Ancient Monuments

History on the Ground

This site is entirely user-supported. See how you can help.

Thomaston Castle

A Scheduled Monument in Girvan and South Carrick, South Ayrshire

More Photos »
Approximate Location Map
Large Map »

If Google Street View is available, the image is from the best available vantage point looking, if possible, towards the location of the monument. Where it is not available, the satellite view is shown instead.


Latitude: 55.348 / 55°20'52"N

Longitude: -4.7776 / 4°46'39"W

OS Eastings: 223978

OS Northings: 609515

OS Grid: NS239095

Mapcode National: GBR 43.547D

Mapcode Global: WH2Q6.LT5Z

Entry Name: Thomaston Castle

Scheduled Date: 7 December 1998

Source: Historic Environment Scotland

Source ID: SM7865

Schedule Class: Cultural

Category: Secular: castle

Location: Kirkoswald

County: South Ayrshire

Electoral Ward: Girvan and South Carrick

Traditional County: Ayrshire


The monument comprises the substantial remains of a large L-plan castle probably dating from the beginning of the 16th century and believed to have been built for the family of Corry of Kelwood. It is said to have been inhabited until ca. 1800.

A small, square staircase tower stands in the re-entrant angle and rises to a corbelled-out parapet. An arched pend, still extant, leads through the smaller wing and would once have given access to the courtyard and, from the courtyard, to the main entrance in the stair tower. The basement floor contains four vaulted cellars in the main block and one in the wing.

The first floor appears to have been divided into a hall and private room in the main block, and a bedroom in the wing. Archaeological survey and monitoring undertaken during work to insert a pipeline to the W of the castle in 1997 revealed the presence of wall footings, one of which may be interpreted as comprising part of the castle's barmkin wall.

The area to be scheduled is nearly square in shape with maximum dimensions of 80m NE-SW by 80m NW-SE to include the castle and an area of ground around it within which associated remains are believed to survive. From the N-most point of the scheduled area the boundary runs along the W side of a stone boundary wall for 30m. The wall itself is excluded from the scheduling.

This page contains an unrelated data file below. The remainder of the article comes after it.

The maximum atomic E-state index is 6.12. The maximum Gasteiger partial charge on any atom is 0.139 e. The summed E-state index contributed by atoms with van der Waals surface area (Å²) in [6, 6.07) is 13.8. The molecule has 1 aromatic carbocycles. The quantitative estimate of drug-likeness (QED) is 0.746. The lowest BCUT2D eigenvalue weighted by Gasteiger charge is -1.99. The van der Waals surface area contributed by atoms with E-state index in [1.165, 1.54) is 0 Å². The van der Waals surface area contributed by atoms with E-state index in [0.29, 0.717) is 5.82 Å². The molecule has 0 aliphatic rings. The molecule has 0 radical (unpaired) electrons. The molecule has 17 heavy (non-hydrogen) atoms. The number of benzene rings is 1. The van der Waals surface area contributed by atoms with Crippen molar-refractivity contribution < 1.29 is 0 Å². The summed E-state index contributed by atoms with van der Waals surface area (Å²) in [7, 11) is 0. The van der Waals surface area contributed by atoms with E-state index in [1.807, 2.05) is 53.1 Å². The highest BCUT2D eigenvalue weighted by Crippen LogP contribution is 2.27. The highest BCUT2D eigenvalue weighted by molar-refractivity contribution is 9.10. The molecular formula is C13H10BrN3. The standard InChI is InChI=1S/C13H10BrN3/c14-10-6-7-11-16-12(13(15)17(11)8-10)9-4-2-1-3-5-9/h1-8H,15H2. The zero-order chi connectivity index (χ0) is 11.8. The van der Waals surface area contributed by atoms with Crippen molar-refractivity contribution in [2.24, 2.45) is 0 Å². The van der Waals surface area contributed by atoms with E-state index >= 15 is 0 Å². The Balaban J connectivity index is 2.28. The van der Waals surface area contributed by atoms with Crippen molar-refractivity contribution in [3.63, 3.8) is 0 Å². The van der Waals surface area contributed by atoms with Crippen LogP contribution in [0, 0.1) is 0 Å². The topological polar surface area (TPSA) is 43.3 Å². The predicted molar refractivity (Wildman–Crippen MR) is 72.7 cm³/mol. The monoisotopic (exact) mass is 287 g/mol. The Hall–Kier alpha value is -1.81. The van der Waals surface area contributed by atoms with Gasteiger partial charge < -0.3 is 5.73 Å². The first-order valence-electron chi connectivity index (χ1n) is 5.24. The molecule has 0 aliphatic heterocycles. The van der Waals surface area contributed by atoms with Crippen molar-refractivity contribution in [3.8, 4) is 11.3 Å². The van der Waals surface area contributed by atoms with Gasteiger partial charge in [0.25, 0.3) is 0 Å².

The scheduling boundary then runs for 3m along the S side of an adjoining wall. This wall too is excluded from the scheduling. The boundary then runs SE for 30m at a distance of 2m from the buildings which lie to the E of the castle. It then continues on the same orientation for a further 20m until it meets the field boundary which runs parallel to the road.

The boundary follows the line of the field boundary for 85m before turning NW for 80m. It then turns NE for 70m to meet the starting point. The area is marked in red on the accompanying map extract. Excluded from the scheduling are the pheasant runs which lie to the NW of the upstanding remains and the fence which lies to the W.

Source: Historic Environment Scotland

Statement of Scheduling

The monument is of national importance as the substantial remains of a 16th-century L-plan tower house which retains considerable potential to enhance our knowledge of Scottish domestic architecture of that period.

Source: Historic Environment Scotland




Davis, M. C. (1991) The Castle and Mansions of Ayrshire, 388.

MacGibbon, D. and Ross, T. (1889) The Castellated and Domestic Architecture of Scotland, Vol. III, 289-90.

Source: Historic Environment Scotland

Other nearby scheduled monuments is an independent online resource and is not associated with any government department. All government data published here is used under licence. Please do not contact for any queries related to any individual ancient or schedued monument, planning permission related to scheduled monuments or the scheduling process itself. is a Good Stuff website.